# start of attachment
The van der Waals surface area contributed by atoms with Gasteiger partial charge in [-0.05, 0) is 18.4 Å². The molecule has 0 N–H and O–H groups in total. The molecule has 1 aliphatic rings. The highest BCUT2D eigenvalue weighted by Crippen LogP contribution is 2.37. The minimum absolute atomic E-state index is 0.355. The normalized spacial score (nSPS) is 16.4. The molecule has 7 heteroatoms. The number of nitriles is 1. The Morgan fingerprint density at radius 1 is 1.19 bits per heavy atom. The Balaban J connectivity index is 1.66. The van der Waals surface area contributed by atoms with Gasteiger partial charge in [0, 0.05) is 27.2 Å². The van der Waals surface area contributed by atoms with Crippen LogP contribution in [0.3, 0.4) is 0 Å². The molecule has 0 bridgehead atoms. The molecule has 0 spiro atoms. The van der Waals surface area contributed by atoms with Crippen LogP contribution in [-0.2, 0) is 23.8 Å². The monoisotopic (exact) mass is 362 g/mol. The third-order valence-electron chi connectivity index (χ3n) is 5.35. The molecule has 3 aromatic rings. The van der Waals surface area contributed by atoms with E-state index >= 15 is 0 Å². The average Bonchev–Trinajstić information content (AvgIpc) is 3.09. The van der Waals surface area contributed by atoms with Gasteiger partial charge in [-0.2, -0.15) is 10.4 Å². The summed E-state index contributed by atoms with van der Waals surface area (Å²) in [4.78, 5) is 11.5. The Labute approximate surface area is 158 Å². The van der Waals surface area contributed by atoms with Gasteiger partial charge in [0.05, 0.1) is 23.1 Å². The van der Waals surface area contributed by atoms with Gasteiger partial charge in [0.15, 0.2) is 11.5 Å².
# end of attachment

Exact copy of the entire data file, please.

The van der Waals surface area contributed by atoms with Gasteiger partial charge in [-0.05, 0) is 18.4 Å². The molecule has 0 N–H and O–H groups in total. The molecule has 1 aliphatic rings. The highest BCUT2D eigenvalue weighted by Crippen LogP contribution is 2.37. The minimum absolute atomic E-state index is 0.355. The normalized spacial score (nSPS) is 16.4. The molecule has 7 heteroatoms. The number of nitriles is 1. The Morgan fingerprint density at radius 1 is 1.19 bits per heavy atom. The Balaban J connectivity index is 1.66. The van der Waals surface area contributed by atoms with Gasteiger partial charge in [0, 0.05) is 27.2 Å². The van der Waals surface area contributed by atoms with Crippen LogP contribution in [0.3, 0.4) is 0 Å². The molecule has 0 bridgehead atoms. The molecule has 0 spiro atoms. The van der Waals surface area contributed by atoms with Crippen LogP contribution in [-0.2, 0) is 23.8 Å². The monoisotopic (exact) mass is 362 g/mol. The third-order valence-electron chi connectivity index (χ3n) is 5.35. The molecule has 3 aromatic rings. The van der Waals surface area contributed by atoms with E-state index >= 15 is 0 Å². The average Bonchev–Trinajstić information content (AvgIpc) is 3.09. The van der Waals surface area contributed by atoms with Gasteiger partial charge in [-0.2, -0.15) is 10.4 Å². The summed E-state index contributed by atoms with van der Waals surface area (Å²) in [4.78, 5) is 11.5. The Labute approximate surface area is 158 Å². The van der Waals surface area contributed by atoms with Gasteiger partial charge in [0.05, 0.1) is 23.1 Å². The van der Waals surface area contributed by atoms with Gasteiger partial charge in [0.15, 0.2) is 11.5 Å².